Bangladesh's war crimes tribunal has sentenced a senior opposition leader to death over abuses during the country's bloody struggle for independence.
Salauddin Quader Chowdhury, a politician from the main opposition Bangladesh Nationalist Party (BNP), was found guilty of torture, rape and genocide during the war for independence from Pakistan in 1971.
The defence said it would appeal the sentence.
The process has been denounced by opposition parties, who say it is politically motivated ahead of polls due by January.
More than 100 people have been killed in protests against the war crimes verdicts since the start of this year.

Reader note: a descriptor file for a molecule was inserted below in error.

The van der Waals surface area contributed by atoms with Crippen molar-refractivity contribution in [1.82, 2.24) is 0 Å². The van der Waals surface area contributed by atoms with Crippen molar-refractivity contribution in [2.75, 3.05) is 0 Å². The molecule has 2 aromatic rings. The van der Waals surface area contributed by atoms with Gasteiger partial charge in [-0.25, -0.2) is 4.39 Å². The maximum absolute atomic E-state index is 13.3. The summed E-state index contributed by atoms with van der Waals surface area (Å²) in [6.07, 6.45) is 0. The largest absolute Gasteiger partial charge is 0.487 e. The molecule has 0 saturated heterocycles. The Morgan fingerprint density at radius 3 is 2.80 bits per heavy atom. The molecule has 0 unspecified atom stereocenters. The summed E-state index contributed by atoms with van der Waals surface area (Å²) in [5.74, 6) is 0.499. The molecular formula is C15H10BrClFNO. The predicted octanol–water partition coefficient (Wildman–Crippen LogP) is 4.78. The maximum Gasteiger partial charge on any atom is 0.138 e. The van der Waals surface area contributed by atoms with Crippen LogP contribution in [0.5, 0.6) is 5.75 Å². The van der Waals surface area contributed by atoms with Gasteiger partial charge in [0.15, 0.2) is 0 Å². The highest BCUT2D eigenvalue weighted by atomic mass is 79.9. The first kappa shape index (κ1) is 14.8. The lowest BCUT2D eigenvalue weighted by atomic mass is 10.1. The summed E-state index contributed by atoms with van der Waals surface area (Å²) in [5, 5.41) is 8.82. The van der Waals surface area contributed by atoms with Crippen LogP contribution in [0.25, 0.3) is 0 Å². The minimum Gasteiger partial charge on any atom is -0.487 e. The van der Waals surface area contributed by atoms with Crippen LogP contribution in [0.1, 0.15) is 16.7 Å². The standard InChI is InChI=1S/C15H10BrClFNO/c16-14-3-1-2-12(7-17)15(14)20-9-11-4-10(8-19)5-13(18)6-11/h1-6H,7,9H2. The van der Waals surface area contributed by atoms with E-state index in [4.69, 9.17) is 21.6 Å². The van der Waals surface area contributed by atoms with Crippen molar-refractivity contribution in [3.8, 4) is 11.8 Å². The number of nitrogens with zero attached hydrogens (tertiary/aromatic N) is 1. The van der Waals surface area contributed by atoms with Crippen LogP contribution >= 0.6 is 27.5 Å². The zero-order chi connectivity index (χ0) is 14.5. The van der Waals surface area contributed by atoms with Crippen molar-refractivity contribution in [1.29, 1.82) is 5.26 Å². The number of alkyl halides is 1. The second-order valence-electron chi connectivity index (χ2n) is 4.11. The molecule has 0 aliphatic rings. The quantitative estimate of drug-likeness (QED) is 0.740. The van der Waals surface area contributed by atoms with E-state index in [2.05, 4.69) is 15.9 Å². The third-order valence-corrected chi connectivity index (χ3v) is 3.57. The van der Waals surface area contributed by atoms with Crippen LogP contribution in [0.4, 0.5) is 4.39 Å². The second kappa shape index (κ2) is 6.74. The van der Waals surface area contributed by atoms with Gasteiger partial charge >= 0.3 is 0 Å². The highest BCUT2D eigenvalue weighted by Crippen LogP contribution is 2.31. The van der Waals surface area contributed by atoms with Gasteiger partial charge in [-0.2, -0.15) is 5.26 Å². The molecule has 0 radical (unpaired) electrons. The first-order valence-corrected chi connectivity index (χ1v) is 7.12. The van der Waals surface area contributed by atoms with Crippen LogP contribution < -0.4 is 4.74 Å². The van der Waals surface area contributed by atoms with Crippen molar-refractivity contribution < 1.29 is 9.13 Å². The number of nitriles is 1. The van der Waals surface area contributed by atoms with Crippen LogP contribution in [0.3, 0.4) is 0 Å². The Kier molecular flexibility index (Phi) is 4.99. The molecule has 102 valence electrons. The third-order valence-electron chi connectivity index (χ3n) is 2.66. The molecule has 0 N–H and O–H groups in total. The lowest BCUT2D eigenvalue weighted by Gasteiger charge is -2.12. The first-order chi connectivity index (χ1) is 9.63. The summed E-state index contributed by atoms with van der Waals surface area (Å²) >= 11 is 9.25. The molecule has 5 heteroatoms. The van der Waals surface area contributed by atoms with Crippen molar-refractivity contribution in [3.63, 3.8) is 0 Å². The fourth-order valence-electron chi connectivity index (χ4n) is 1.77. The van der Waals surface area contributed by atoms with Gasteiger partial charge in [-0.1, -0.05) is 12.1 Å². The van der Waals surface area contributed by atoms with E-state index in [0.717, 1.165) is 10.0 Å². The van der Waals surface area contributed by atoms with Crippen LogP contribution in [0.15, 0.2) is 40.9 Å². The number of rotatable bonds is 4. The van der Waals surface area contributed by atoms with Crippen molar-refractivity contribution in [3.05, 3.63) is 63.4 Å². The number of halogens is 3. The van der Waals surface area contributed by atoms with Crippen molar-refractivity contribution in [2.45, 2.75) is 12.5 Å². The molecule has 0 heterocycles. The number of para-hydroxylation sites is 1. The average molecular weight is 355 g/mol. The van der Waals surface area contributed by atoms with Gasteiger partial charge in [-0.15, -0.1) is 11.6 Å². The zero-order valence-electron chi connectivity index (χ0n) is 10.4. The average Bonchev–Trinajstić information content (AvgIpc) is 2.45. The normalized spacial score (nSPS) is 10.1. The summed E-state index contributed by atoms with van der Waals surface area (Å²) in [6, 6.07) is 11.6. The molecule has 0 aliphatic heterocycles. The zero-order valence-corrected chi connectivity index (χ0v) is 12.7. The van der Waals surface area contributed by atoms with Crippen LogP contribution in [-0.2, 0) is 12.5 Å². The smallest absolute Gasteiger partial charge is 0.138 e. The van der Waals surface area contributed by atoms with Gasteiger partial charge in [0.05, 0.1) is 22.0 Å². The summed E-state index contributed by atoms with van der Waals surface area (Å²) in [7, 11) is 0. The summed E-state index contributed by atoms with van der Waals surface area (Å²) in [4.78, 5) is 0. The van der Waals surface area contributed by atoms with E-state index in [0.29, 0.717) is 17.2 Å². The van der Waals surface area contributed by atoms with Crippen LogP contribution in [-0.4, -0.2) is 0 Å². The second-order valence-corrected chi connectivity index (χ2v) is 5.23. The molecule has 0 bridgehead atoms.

The New York-based Human Rights Watch group has also said the tribunal's procedures fall short of international standards.
The 64-year-old was charged with killing about 200 civilians and collaborating with Pakistan's army to kill and torture unarmed people, as well as other crimes.
Bangladesh deployed security forces in the capital Dhaka and in Chowdhury's home city ahead of the verdict.
Prime Minister Sheikh Hasina set up the tribunal in 2010 to investigate abuses during the independence war.
Bangladesh estimates more than three million people were killed during the independence war, with thousands of women raped.
Other researchers put the figure far lower, at between 300,000 and 500,000.